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Get Ready for Cold & Flu Season with Chinese Herbal Medicine

Support Your Immune System Naturally with Chinese Herbal Formulas

It’s cold and flu season again, and we here at Best Chinese Medicines would like to offer assistance in boosting your immune system to fight off whatever might be floating around in your environment. This post is intended to be a shorter, general discussion of a few formulas we carry that can help you stay healthy.

Check out the post on Anti-Viral Formulas for much more in-depth coverage of these formula and strategies for when and how to use them to supplement your health-care regimen.

A quick note about Covid-19: Chinese Medicinal theory treats the Covid-19 viral disease as a “wind-heat” invasion (see our post on Covid-19 for a detailed discussion of this); so five of the seven formulas highlighted below are directly relevant to dealing with Covid-19 using TCM methods. The last two formulas (highlighted at the end of this post: Pe Min Kan Wan and Bi Yan Pian) address allergic sinusitis and rhinitis.

Before discussing the formulas themselves, here are a few thoughts on boosting your immune system that do not involve Chinese herbal formulas:

Eating Healthy and supplementing with Vitamins C and D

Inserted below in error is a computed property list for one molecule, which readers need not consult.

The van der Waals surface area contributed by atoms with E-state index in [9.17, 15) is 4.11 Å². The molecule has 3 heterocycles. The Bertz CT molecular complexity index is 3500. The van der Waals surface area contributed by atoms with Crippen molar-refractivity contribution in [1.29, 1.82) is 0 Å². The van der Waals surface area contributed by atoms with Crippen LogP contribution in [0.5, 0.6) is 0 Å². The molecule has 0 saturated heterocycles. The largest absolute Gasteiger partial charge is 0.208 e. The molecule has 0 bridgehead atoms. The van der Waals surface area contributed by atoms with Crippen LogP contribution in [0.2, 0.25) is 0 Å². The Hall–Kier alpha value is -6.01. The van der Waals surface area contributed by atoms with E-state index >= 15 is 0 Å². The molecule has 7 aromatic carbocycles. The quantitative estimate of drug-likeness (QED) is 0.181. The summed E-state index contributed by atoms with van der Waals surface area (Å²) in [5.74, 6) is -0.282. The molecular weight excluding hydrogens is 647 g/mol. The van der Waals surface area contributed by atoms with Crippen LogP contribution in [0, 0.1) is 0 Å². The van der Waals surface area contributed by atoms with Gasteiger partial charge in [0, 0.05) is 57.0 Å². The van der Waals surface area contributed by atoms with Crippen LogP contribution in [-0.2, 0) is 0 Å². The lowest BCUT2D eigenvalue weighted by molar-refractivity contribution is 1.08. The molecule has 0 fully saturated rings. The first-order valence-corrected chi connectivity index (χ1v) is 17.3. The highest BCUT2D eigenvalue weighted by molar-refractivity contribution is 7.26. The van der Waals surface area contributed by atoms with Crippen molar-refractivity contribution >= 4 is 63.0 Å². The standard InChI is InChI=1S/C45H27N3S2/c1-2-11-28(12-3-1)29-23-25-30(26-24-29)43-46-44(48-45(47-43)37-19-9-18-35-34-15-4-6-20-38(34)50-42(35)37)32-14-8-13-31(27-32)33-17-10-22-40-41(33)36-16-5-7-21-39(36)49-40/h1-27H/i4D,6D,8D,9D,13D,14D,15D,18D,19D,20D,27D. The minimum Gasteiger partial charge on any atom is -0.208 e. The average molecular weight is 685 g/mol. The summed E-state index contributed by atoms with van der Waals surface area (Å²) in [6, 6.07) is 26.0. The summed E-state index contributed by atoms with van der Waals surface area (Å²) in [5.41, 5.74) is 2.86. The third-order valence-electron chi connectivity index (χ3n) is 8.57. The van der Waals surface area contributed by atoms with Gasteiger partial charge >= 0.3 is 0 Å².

Food Choices: The basis for staying free of colds and flu is a healthy diet. This is fairly standard advice that seems to be mentioned in every health blog out there… but that is because it really is that important. Regarding dietary choices, one can try any number of systems that are out there, but in my practice I advise clients to take an honest look at where they are “now”, and then we pick one or two things to change for the better. This is because it is important to experience a transition to healthier food choices as something that is fun and positive that you can experience success at (rather than get discouraged and fall completely off the wagon). The only specific recommendations (vis a vis boosting the immune system) I make to clients are to attempt to limit processed food to the extent that it is possible, to try to only take in sugar when it occurs naturally (e.g. sprouted bread vs. white or wheat, whole fruit as opposed to fruit juice), and to avoid artificial sweeteners. Otherwise just do your best—and monitor how you feel (physically and emotionally) as your food choices change… you might just be amazed at how just a few dietary adjustments can really alter your daily experience of life for the better.